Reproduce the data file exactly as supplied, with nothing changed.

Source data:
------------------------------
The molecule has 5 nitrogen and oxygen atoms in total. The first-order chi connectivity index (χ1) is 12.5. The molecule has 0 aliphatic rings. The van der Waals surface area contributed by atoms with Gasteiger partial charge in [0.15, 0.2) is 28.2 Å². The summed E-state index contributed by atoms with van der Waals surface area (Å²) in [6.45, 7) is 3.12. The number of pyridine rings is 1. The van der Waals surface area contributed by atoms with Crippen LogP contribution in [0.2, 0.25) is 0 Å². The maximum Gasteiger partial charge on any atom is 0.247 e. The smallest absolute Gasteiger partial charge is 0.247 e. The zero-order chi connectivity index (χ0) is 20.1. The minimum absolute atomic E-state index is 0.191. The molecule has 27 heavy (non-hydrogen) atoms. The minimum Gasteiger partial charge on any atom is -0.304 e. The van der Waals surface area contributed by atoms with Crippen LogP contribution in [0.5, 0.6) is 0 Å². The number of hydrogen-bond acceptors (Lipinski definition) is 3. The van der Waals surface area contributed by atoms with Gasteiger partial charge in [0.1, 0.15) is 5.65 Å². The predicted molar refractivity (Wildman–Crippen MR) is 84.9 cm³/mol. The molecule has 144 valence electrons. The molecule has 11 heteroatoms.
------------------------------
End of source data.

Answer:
The molecule has 5 nitrogen and oxygen atoms in total. The first-order chi connectivity index (χ1) is 12.5. The molecule has 0 aliphatic rings. The van der Waals surface area contributed by atoms with Gasteiger partial charge in [0.15, 0.2) is 28.2 Å². The summed E-state index contributed by atoms with van der Waals surface area (Å²) in [6.45, 7) is 3.12. The number of pyridine rings is 1. The van der Waals surface area contributed by atoms with Crippen LogP contribution in [0.2, 0.25) is 0 Å². The maximum Gasteiger partial charge on any atom is 0.247 e. The smallest absolute Gasteiger partial charge is 0.247 e. The zero-order chi connectivity index (χ0) is 20.1. The minimum absolute atomic E-state index is 0.191. The molecule has 27 heavy (non-hydrogen) atoms. The minimum Gasteiger partial charge on any atom is -0.304 e. The van der Waals surface area contributed by atoms with Crippen LogP contribution in [0.5, 0.6) is 0 Å². The number of hydrogen-bond acceptors (Lipinski definition) is 3. The van der Waals surface area contributed by atoms with Gasteiger partial charge in [0.1, 0.15) is 5.65 Å². The predicted molar refractivity (Wildman–Crippen MR) is 84.9 cm³/mol. The molecule has 144 valence electrons. The molecule has 11 heteroatoms.